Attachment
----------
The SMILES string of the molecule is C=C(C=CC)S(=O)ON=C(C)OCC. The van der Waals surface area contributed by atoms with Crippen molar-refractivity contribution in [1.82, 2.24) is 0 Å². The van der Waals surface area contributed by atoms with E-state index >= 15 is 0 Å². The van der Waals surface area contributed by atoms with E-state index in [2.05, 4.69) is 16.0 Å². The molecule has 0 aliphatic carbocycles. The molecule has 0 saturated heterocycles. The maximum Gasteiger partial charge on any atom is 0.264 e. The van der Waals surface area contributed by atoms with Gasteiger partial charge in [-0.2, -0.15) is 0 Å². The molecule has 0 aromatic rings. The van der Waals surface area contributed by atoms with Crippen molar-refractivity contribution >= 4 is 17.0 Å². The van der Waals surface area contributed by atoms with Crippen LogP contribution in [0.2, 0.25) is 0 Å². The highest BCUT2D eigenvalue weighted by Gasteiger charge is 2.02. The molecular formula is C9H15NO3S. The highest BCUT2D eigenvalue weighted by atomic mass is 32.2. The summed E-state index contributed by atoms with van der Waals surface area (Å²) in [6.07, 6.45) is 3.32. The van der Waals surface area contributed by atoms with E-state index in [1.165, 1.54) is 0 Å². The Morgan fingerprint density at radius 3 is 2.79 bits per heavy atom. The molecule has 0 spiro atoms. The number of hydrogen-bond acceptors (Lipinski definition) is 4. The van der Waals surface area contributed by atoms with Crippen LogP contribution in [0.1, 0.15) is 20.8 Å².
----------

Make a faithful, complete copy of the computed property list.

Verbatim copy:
The SMILES string of the molecule is C=C(C=CC)S(=O)ON=C(C)OCC. The van der Waals surface area contributed by atoms with Crippen molar-refractivity contribution in [1.82, 2.24) is 0 Å². The van der Waals surface area contributed by atoms with E-state index >= 15 is 0 Å². The van der Waals surface area contributed by atoms with E-state index in [2.05, 4.69) is 16.0 Å². The molecule has 0 aliphatic carbocycles. The molecule has 0 saturated heterocycles. The maximum Gasteiger partial charge on any atom is 0.264 e. The van der Waals surface area contributed by atoms with Gasteiger partial charge in [-0.2, -0.15) is 0 Å². The molecule has 0 aromatic rings. The van der Waals surface area contributed by atoms with Crippen molar-refractivity contribution >= 4 is 17.0 Å². The van der Waals surface area contributed by atoms with Crippen LogP contribution in [0.2, 0.25) is 0 Å². The highest BCUT2D eigenvalue weighted by Gasteiger charge is 2.02. The molecular formula is C9H15NO3S. The highest BCUT2D eigenvalue weighted by atomic mass is 32.2. The summed E-state index contributed by atoms with van der Waals surface area (Å²) in [6.07, 6.45) is 3.32. The van der Waals surface area contributed by atoms with E-state index in [1.165, 1.54) is 0 Å². The Morgan fingerprint density at radius 3 is 2.79 bits per heavy atom. The molecule has 0 spiro atoms. The number of hydrogen-bond acceptors (Lipinski definition) is 4. The van der Waals surface area contributed by atoms with Crippen LogP contribution in [0.1, 0.15) is 20.8 Å².